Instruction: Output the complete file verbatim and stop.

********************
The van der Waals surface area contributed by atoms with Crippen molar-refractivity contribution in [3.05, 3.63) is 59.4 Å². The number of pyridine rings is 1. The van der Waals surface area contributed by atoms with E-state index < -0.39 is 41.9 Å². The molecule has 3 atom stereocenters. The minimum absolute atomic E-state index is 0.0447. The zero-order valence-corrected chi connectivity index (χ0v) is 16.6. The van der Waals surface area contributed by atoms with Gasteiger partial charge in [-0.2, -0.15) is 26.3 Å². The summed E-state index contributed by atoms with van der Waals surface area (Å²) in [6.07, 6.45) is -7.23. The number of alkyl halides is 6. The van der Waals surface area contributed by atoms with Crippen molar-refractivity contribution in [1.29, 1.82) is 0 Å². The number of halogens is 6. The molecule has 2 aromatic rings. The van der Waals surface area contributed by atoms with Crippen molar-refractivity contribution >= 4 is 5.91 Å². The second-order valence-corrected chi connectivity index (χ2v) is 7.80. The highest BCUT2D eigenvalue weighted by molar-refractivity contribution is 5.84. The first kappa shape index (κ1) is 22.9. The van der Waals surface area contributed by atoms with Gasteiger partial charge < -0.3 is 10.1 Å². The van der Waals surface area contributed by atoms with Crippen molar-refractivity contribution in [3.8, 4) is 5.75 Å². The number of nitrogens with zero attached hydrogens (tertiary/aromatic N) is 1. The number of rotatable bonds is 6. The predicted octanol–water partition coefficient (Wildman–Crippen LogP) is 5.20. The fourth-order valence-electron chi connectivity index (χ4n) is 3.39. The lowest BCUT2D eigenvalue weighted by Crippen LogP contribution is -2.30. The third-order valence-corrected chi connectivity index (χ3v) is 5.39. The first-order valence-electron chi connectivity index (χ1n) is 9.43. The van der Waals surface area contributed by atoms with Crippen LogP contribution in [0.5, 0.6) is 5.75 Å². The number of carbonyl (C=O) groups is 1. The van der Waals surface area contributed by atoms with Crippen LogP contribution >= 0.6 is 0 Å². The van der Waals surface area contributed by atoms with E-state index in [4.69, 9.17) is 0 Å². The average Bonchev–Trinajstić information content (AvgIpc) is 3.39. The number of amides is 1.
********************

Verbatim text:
The van der Waals surface area contributed by atoms with Crippen molar-refractivity contribution in [3.05, 3.63) is 59.4 Å². The number of pyridine rings is 1. The van der Waals surface area contributed by atoms with E-state index < -0.39 is 41.9 Å². The molecule has 3 atom stereocenters. The minimum absolute atomic E-state index is 0.0447. The zero-order valence-corrected chi connectivity index (χ0v) is 16.6. The van der Waals surface area contributed by atoms with Gasteiger partial charge in [-0.2, -0.15) is 26.3 Å². The summed E-state index contributed by atoms with van der Waals surface area (Å²) in [6.07, 6.45) is -7.23. The number of alkyl halides is 6. The van der Waals surface area contributed by atoms with Crippen molar-refractivity contribution in [1.29, 1.82) is 0 Å². The number of halogens is 6. The molecule has 2 aromatic rings. The van der Waals surface area contributed by atoms with Crippen molar-refractivity contribution >= 4 is 5.91 Å². The second-order valence-corrected chi connectivity index (χ2v) is 7.80. The highest BCUT2D eigenvalue weighted by molar-refractivity contribution is 5.84. The first kappa shape index (κ1) is 22.9. The van der Waals surface area contributed by atoms with Gasteiger partial charge < -0.3 is 10.1 Å². The van der Waals surface area contributed by atoms with Crippen molar-refractivity contribution in [3.8, 4) is 5.75 Å². The number of nitrogens with zero attached hydrogens (tertiary/aromatic N) is 1. The number of rotatable bonds is 6. The predicted octanol–water partition coefficient (Wildman–Crippen LogP) is 5.20. The fourth-order valence-electron chi connectivity index (χ4n) is 3.39. The lowest BCUT2D eigenvalue weighted by Crippen LogP contribution is -2.30. The third-order valence-corrected chi connectivity index (χ3v) is 5.39. The first-order valence-electron chi connectivity index (χ1n) is 9.43. The van der Waals surface area contributed by atoms with Crippen LogP contribution in [0.5, 0.6) is 5.75 Å². The number of carbonyl (C=O) groups is 1. The van der Waals surface area contributed by atoms with Crippen LogP contribution >= 0.6 is 0 Å². The van der Waals surface area contributed by atoms with E-state index in [4.69, 9.17) is 0 Å². The average Bonchev–Trinajstić information content (AvgIpc) is 3.39. The number of amides is 1.